In this week's Self-Publishing News Special, ALLi News Editor Dan Holloway looks at Amazon's decision to change its ebook returns policy to stop people getting refunds for books they've finished.
After a summer break, Howard and I got together for September's Self-publishing News podcast last week. You can listen and read here. We talk about Spotify, of course, and took a deep dive into what the controversy over AI-generated art means for indie authors and the wider book business. This week's #indieauthorchat is in its usual Wednesday slot, at 8pm UK time, 3pm Eastern Time. Tim will be talking with us about when we need an index in our books.
Amazon Agrees to Reform Ebook Returns Policy to Stop People Returning Books they Have Finished
It feels like a long time since there’s been good news for authors from Amazon. So it’s nice to start the week with something positive. One of the most consistent causes of complaint is the way Amazon handles its returns policy. This was, you will remember, one of the central issues in Audiblegate. And recently the problems with Amazon’s existing policy for Kindle books has been the focus of authors’ attention. I reported on this back in July.
A policy ripe for abuse and the TikTok trend that exploited it
It is very simple to sum up the nature of the complaint. At present, Amazon’s returns policy for ebooks is based on time since purchase and not the use a consumer has gained from the product. It allows returns within 14 days of purchase.
It may seem obvious that the current policy is flawed. But it’s very much in line with consumer protection policy in general, and the importance of allowing people a cooling off period after making a purchase during which they can change their mind and return an item. The problem is that if you return a physical item, it is very easy for the retailer to add an additional condition that states the product must be, in a meaningful sense, “as new” or at least able to be resold. For example, if I try on a pair of shoes I’ve bought online, and I walk around on my living room carpet only to find they pinch a bit, or even that I don’t like the colour in my living room light, I can return them and they reach the retailer in as good a condition as they came to me. If I go outside and wander up and down a hard, or muddy, road and make the same discovery, I will damage them to some degree and the retailer is within their right to refuse a refund.
But digital products don’t work like that. “Using” a digital file like an ebook, in the fullest possible way, won’t damage it. You could still resell it “as new.” And for that reason, it makes no sense for returns policies to work the same as they do for physical items. TikTok users have been sharing this loophole widely to readers. And authors in genres where readers get through books at least at the rate of one a fortnight have suffered. They lose all royalties from a returned ebook. In some cases, this meant authors having royalty payments deducted in subsequent months and ending up with a negative balance.
Returns now to be based on the percentage of a book that has been read as well as time since purchase
Following a campaign by author groups, Amazon has relented and will reform its policy. It will no longer be possible to return an ebook if you have read more than 10%. The change will happen around the end of the year, and represents a significant milestone in ensuring fair payment for rights holders. ALLi is delighted, and proud to have been part of the voice for change.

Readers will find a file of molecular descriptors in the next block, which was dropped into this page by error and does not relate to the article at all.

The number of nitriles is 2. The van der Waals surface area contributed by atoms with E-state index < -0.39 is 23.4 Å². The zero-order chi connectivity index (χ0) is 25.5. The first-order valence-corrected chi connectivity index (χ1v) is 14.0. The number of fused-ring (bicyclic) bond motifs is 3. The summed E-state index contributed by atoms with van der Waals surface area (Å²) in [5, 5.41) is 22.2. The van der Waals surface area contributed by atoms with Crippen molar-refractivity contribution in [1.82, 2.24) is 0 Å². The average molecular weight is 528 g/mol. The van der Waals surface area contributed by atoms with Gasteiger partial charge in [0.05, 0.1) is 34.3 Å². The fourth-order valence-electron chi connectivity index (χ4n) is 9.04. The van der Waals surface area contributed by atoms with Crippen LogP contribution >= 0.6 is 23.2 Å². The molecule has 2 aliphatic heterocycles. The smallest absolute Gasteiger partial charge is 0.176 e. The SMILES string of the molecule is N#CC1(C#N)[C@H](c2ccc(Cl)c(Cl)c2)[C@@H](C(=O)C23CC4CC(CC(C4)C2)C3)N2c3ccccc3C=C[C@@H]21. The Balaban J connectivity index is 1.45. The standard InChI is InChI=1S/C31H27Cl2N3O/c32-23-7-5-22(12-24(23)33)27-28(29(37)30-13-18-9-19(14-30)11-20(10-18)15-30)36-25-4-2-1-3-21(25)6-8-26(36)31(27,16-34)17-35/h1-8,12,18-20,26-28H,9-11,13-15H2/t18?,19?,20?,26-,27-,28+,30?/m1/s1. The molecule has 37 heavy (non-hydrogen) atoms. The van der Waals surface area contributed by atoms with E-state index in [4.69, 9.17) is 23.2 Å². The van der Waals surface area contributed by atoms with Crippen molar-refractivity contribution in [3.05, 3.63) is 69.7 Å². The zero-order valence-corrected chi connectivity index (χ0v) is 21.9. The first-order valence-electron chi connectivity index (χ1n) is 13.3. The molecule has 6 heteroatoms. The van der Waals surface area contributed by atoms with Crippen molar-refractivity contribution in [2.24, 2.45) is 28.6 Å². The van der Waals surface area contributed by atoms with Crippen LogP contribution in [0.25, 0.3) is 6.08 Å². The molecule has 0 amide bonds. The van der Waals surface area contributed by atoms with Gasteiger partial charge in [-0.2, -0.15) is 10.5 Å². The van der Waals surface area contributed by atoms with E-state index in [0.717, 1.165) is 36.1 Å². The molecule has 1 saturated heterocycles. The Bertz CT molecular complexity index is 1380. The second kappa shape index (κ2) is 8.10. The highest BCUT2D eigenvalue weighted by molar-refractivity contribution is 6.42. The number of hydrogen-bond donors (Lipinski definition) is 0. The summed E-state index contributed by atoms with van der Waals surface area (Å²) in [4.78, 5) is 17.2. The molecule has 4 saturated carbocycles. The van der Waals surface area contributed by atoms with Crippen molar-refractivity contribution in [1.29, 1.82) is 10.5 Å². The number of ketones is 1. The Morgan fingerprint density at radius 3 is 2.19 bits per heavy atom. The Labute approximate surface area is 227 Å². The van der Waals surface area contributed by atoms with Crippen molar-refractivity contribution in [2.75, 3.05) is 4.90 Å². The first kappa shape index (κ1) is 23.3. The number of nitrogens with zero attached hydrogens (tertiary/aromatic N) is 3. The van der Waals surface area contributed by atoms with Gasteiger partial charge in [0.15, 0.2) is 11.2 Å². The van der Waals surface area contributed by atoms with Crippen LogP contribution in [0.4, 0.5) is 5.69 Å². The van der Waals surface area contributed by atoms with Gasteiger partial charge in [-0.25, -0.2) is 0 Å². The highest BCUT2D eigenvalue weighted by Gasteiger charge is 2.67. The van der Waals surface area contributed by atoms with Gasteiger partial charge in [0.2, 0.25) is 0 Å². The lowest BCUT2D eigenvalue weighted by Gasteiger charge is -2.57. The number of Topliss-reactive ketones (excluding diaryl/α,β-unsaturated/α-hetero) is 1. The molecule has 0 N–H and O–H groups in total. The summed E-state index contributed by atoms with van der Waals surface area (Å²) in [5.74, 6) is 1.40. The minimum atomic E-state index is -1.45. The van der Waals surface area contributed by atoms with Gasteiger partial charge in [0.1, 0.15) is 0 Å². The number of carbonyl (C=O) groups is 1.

More on that Spotify Audiobook Announcement
Last week’s news that Spotify was finally making its audiobook play broke just as I was filing. A week on, we can have a closer look at exactly what they announced and what that means. You can find the original release on Spotify’s Findaway Voices blog here.
The first thing to note is that this is not an across the board launch. For now it targets the US market. The intention remains to roll things out everywhere, though.
The Spotify audiobooks website claims an offering of 300,000 audiobooks. As Porter Anderson notes, this seems to be a reference to the 325,000 audiobooks available through Findaway Voices. The really interesting point from that initial post on the Findaway Voices blog is the direct call to authors:
“So how do you get your audiobooks on Spotify?” the blog asks. Point two is, “If you’ve never created an audiobook before, get started with a free Findaway Voices author account.” The implication is very clear. If we publish an audiobook through Findaway Voices, that book will find its way to Spotify listeners.
“Authors get excited, because Spotify presents new audiences for your stories as the world’s most popular audio streaming subscription service with over 433 million monthly listeners” is the banner headline. Though while the statements that quote contains are true, the implications are aspirational for the moment given the US-only launch.
Writers' Guild Launch Self-publishing Guide With Free Event
The Writers' Guild, which represents writers in all mediums in the UK, is launching a guide to self-publishing. And to mark the occasion, it is holding a free online event on October 7th that you can sign up for here. I'm delighted that our very own Orna Ross will be part of an excellent panel that also includes the Writers' Guild's John Sailing, and guide author Corinne Sweet.Self-publishing News: Amazon Agrees to Reform its Ebook Returns Policy Click To Tweet
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